Nauvoo temple president reflects on 3 years of service

“When President Hinckley first announced the plans to rebuild the Nauvoo Temple, the excited response from Church members surprised him,” said Nauvoo Temple President Wayne Peterson. “So much of what we study about church history is central here in Nauvoo.”

The rebuilt Nauvoo Temple is a tribute to the early Saints who constructed the first temple on the bluff overlooking the Mississippi River. “Patrons who come to this temple feel something,” Temple Matron Joan Peterson said.

“The ordinances are the same in every temple, but they were first administered here,” said President Peterson. “The Nauvoo Temple was close to the Prophet Joseph Smith, and he surely must rejoice that it was rebuilt.” During the temple dedication, President Hinckley spoke of a vast unseen audience rejoicing in this temple. “There is a special spirit in this temple,” President Peterson said, “just as the Nauvoo Pageant says, ‘When you’re here, we’re here.’”

A Light in the Darkness

On August 20, 2010, heavy rain and 70 mph winds pelted Nauvoo, and lights went out all over town. Inside the temple, a generator provided emergency power for ordinance work to continue.  Young adults and adults performed baptisms in a lighted baptistry. Forty “soaking wet” patrons arrived for the 6:00 p.m. endowment session, including couples from Czechoslovakia, Switzerland, and Colonial Juarez, Mexico.  Thanks to the temple’s generator, “no one would have known the lights were out,” President Peterson said.

President and Sister Ludwig of the Nauvoo Illinois Mission were returning home from the St. Louis airport when the storm broke. They drove through two neighboring towns and along the river road, and everything was dark. When they reached Nauvoo and drove up the hill, they were greeted by lights inside the temple. The Nauvoo Temple was a light in the darkness. 

After residing three years in Nauvoo, Sister Peterson said, “Ice storms, bugs, heavy rain can’t even compare to what the early saints experienced. They had to leave a beautiful temple and city behind, but they knew they could do it because they made covenants in the temple. They didn’t complain.”

A Destination Temple

“The Nauvoo Temple is a destination temple,” said President Peterson. Due to its isolated location, this temple is busy during the summer but not so much the rest of the year.  As a result, the temple is open six days a week, Monday through Saturday, between April and November. During the winter, it is open Tuesday through Saturday.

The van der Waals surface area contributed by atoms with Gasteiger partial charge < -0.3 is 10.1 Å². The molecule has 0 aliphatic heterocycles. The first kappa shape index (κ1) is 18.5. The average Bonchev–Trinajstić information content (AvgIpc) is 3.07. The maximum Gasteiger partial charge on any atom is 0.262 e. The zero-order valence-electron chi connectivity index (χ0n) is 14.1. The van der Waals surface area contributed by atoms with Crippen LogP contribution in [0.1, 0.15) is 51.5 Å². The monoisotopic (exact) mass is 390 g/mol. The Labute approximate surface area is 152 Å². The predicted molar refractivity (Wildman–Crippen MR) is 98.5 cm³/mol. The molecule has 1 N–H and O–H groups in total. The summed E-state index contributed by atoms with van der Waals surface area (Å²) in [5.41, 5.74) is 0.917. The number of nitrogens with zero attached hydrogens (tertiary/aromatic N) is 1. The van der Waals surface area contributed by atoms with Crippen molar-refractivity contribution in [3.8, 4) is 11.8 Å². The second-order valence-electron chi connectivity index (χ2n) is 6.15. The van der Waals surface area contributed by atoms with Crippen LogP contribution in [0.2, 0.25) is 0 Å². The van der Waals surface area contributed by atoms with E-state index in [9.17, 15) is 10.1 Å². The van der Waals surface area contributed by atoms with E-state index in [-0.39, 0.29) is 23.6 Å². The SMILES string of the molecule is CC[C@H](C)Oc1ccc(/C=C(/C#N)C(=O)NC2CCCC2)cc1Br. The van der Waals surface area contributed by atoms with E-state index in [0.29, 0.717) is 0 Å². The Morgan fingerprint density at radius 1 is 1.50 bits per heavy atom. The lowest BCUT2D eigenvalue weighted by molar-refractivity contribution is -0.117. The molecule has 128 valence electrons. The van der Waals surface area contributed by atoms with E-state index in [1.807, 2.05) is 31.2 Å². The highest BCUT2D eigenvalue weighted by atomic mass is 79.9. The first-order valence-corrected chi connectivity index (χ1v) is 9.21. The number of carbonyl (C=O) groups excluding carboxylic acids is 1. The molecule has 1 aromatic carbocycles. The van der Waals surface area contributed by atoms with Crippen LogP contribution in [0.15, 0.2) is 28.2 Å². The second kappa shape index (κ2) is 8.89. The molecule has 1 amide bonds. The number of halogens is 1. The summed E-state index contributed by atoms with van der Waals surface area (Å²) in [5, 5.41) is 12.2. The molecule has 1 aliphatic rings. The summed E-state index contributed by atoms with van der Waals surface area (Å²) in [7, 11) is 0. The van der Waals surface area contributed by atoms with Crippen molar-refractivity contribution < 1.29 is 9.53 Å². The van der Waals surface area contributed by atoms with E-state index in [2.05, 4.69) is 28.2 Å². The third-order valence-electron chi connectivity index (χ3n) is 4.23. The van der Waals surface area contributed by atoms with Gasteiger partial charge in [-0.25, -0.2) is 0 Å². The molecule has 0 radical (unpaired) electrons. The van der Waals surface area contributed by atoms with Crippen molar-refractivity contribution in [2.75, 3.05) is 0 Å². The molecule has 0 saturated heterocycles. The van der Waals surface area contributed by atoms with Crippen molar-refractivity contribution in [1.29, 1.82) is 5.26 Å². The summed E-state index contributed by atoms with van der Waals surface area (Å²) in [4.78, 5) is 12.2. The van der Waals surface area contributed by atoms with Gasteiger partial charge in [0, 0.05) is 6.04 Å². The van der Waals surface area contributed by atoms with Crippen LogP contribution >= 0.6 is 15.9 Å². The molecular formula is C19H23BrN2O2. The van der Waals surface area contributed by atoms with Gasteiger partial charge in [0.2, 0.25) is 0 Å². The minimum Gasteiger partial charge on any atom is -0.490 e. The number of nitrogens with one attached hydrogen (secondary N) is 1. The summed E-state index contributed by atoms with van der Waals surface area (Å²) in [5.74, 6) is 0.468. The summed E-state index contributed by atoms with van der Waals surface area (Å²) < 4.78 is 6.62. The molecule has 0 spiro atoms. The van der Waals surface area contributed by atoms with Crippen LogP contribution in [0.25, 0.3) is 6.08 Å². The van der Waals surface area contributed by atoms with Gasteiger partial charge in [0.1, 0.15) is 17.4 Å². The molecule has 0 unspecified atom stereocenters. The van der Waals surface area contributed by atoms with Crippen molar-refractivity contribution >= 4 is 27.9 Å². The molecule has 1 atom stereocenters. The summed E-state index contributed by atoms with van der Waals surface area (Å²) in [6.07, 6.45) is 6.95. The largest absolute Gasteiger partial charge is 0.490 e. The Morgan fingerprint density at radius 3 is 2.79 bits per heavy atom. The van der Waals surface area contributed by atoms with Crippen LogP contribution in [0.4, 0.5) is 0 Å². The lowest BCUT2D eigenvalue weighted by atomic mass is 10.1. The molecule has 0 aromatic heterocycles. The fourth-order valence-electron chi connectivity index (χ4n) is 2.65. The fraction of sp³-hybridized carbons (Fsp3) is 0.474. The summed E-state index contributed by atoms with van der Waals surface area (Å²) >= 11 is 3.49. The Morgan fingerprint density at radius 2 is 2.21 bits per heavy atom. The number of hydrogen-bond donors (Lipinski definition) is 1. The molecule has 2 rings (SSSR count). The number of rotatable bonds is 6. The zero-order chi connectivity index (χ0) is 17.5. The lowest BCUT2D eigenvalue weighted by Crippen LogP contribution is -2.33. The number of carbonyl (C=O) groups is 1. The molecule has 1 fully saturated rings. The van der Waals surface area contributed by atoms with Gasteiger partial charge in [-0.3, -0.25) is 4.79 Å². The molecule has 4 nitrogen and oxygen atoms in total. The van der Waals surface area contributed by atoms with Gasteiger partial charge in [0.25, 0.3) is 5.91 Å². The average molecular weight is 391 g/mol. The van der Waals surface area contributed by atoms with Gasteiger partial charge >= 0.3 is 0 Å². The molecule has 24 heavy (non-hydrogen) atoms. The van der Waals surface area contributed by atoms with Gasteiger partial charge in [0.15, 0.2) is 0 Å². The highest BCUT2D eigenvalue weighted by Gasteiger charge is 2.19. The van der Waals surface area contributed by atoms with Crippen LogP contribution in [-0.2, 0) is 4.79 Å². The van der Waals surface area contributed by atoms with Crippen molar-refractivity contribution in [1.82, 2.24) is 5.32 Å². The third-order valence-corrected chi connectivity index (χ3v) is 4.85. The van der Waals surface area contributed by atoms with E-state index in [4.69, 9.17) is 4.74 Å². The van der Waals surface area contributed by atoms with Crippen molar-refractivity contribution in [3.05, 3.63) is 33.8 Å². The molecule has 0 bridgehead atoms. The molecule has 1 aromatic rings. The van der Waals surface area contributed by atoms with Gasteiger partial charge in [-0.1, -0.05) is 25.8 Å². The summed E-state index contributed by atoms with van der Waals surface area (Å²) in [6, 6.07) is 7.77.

Patrons from all over the world come to the Nauvoo Temple. Tremendous numbers arrive from Europe, Australia, and New Zealand.  “Last summer 25 came from Japan,” Sister Peterson said.  “We would be overwhelmed if we knew where all of our patrons come from,” President Peterson added.

“Lots of young couples attend,” Sister Peterson said.  “Some drive five to seven hours to attend a session. Some celebrate their wedding anniversary here.” In addition, “the baptistry is filled all summer long.” Many young people travel by bus from many states to perform baptisms. “Their leaders prepare them well, and it’s a testimony-building trip for them.”

A Feeling of Coming Home

Hardwood floors, carpets loomed on 19th-century looms in England, artifacts from the Nauvoo era, and paintings “give me a feeling of coming home,” Sister Peterson said.  Every sofa, chair, carpet, rug, runner, drapery, or light fixture in the Nauvoo Temple either comes from or is a replica of the Nauvoo period.  “All temples have the Spirit, but the Nauvoo Temple is unique,” said Sister Peterson. “It is a tribute to Joseph Smith and the early Saints.”

Sixty-two couples from 30 temples serving as six- or 18-month temple missionaries and 141 district ordinance workers from five stakes feel at home in the Nauvoo Temple. Most of the district workers come from the Nauvoo Illinois Stake, with 79 Nauvoo First Ward members currently helping in the temple or on temple grounds.

Ken and Dianne Chipman from Orem, Utah, are completing an 18-month temple mission in Nauvoo. “President and Sister Peterson set the tone in the temple, and they are full of love for everyone. As we drive up the road to the temple, we still say, ‘Can you really believe we’re here?’ When we open the temple doors, we feel like we’re home. This is the closest to heaven we’ve ever felt,” Sister Chipman said.

Tomasi and Irene Tukuafu, district ordinance workers from Nauvoo, serve weekly in the temple. Sister Tukuafu said, “Many folks greet me: ‘Hi, Sister Tukuafu.  How are you?’ I answer, ‘Happy, thank you.’ There is no happier place to be than in the temple.”

At the end of October, President and Sister Peterson will be released as Nauvoo Temple President and Matron, and Spencer J. Condie and his wife, Dorothea, will serve in these positions.

“Although we have had many church callings and experiences,” President Peterson said, “our crowning experience has been to serve in the Nauvoo Temple.”  Sister Peterson echoed her husband’s remarks. “It’s 72 steps from our home to the temple. We’ve served all over the world, but this is the crowning blessing.”

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